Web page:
Bill, the real secret is rapid heating of the solder, without having to hold the iron on the joint for ages thus melting the plastic. My 60 watt is okay, but the 100watt single temperature iron I have, really makes all my jobs easy, from soldering plugs to making up landing gear. Having a couple of different shaped tips, say one pointed and one chisel, makes it perfect for any task.

Thread: Pioneering modellers
05/11/2013 14:16:37

Yes, You're right kc

Some of his rants were wonderfully eccentric and I was always amused at his attacks on the BBC, which I worked for, from 1960. He particularly loathed what he thought was the plummy BBC accent, though I think he would have complained of the multiple regional accents of today's programmes.

Here's a nice quote from Vintage Radio World,

"Always outspoken, especially when using the pseudonym 'Thermion', FJ could give vent to the things that irked him in life and it is on the Thermion page (On Your Wavelength, each month in Practical Wireless until his death brought an end to them), that we can glean some insight into the man behind the initials. A stickler for accuracy, he suffered fools not at all and disliked Americanisms and the BBC penchant for affectation in pronunciation. Typical of his mistrust of 'novelty', he denigrated the long-playing record upon its arrival when 'Thermion' expressed considerable reservations and stated the need for record decks to be set up with the aid of a spirit level if the record was to stand any chance of being tracked without the pick-up skating! He preferred 78 rpm discs (at the time, though doubtless he would have been persuaded otherwise in later years).

05/11/2013 04:06:50


I built my first valve amplifier from a circuit published in Practical Wireless around 1952 and it worked. My deck was a Garrad and the speakers were Wharfdale I think in home made boxes. I had forgotten that Camm was the editor, but I was an avid reader of the magazine.


Thread: Dodgy Deans
01/11/2013 12:36:26

Thanks Tony,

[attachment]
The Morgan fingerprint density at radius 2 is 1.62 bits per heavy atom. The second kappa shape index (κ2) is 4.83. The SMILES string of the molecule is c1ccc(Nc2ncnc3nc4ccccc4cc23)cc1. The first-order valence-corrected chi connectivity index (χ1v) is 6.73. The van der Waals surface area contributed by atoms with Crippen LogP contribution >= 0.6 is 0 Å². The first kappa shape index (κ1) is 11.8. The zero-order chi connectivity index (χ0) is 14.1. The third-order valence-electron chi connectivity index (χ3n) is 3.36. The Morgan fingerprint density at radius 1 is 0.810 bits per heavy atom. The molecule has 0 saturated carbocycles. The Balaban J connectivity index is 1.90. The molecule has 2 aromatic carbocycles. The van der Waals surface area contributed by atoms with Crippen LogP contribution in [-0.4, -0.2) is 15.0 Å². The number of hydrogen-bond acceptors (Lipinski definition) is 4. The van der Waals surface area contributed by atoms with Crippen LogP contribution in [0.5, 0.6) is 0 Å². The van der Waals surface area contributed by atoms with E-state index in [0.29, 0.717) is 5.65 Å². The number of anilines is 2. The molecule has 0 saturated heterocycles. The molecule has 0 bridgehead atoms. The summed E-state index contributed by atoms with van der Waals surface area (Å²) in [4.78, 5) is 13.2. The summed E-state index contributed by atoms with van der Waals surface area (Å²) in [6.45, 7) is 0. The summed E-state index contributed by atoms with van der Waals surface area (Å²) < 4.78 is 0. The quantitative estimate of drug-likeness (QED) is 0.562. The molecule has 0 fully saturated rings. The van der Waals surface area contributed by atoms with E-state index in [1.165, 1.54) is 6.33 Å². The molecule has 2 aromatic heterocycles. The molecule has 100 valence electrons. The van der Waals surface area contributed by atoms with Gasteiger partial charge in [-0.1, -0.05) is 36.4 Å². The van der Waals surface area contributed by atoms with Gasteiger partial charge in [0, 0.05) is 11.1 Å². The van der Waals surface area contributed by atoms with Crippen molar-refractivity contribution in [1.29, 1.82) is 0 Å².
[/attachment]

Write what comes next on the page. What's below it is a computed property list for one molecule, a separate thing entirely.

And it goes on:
I too have been having problems with Deans Ultra, the genuine ones. Not a connection problem, I've used them for years and only had a few duff ones. My problem is the difficulty in soldering heavy duty wires from 4c and 6c batteries, there really isn't much room and I tend to get it too hot in the process using a 50 watt iron which can make the pins misalign slightly. Further more after having an rtf fitted with EC5's I find my Deans a real fiddle to get apart. So I'm following your suggestion and have begun changing my fleet over.


Thread: Pioneering modellers
30/10/2013 13:47:32


Here's a further snippet about Mr. Akhurst. It seems that in 1922 he was holding the Wakefield Cup for ransom. Naughty boy. laugh

May 11, 1922, page 276 – The Position of the K.M.A.A. Cups.



After a somewhat protracted correspondence and an assiduous endeavour to ensure that the cups donated by such eminent gentlemen as Sir Chas. Wakefield, Messrs. A. W. Gamage, Grahame-White, E. C. Trollope, Percival Marshall (to mention but a few of those who presented cups and trophies to the now defunct K.M.A.A.) were put to the use for which they were intended, it would appear that at present they are in the custody of Mr. W. H. Akehurst (the Secretary of the K.M.A.A.), who claims that, before handing them over, a debt of a few pounds owing to him shall be paid.

I submit that it is high time those who gave cups were made cognisant of this pass. If a secretary of an association sees fit to settle accounts out of his own pocket, is it a legal position that he should hold the association’s cups to ransom ? I suggest that the donors concerned should appoint some other body to be responsible for them.

Until this is done there seems no possibility of model aeronautical enthusiasts taking advantage of what has already been given to further interest in this subject.

The present position cannot go on indefinitely.


30/10/2013 13:19:37

David, Thanks so much for putting up the scans, great fun and it set me off on some more research. It seems Mr Clarke was quite the entrepeneur. From this clipping from the Flight Archives Nov 1 1917, he not only sold plans and materials, but kits and believe it or not, RTF's. Not foamies though. cheeky


Mind you the RTF price of 1 to 25 shillings made for a very expensive rubber powered free flight job.

For anyone who wants to read the whole page, here is the link.